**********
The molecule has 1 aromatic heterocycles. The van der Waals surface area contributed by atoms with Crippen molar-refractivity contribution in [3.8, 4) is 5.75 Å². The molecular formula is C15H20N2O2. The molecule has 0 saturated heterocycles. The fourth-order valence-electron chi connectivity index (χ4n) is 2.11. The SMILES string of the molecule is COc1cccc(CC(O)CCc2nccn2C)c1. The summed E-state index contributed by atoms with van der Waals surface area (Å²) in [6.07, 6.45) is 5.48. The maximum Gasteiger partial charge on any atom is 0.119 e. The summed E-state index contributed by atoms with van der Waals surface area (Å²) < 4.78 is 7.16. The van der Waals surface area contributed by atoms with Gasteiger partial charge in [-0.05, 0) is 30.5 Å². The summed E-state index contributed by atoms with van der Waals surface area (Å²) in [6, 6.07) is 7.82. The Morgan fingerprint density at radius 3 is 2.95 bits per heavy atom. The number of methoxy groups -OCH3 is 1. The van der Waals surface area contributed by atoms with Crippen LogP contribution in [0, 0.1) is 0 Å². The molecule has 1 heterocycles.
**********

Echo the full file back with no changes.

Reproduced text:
The molecule has 1 aromatic heterocycles. The van der Waals surface area contributed by atoms with Crippen molar-refractivity contribution in [3.8, 4) is 5.75 Å². The molecular formula is C15H20N2O2. The molecule has 0 saturated heterocycles. The fourth-order valence-electron chi connectivity index (χ4n) is 2.11. The SMILES string of the molecule is COc1cccc(CC(O)CCc2nccn2C)c1. The summed E-state index contributed by atoms with van der Waals surface area (Å²) in [6.07, 6.45) is 5.48. The maximum Gasteiger partial charge on any atom is 0.119 e. The summed E-state index contributed by atoms with van der Waals surface area (Å²) < 4.78 is 7.16. The van der Waals surface area contributed by atoms with Gasteiger partial charge in [-0.05, 0) is 30.5 Å². The summed E-state index contributed by atoms with van der Waals surface area (Å²) in [6, 6.07) is 7.82. The Morgan fingerprint density at radius 3 is 2.95 bits per heavy atom. The number of methoxy groups -OCH3 is 1. The van der Waals surface area contributed by atoms with Crippen LogP contribution in [0, 0.1) is 0 Å². The molecule has 1 heterocycles.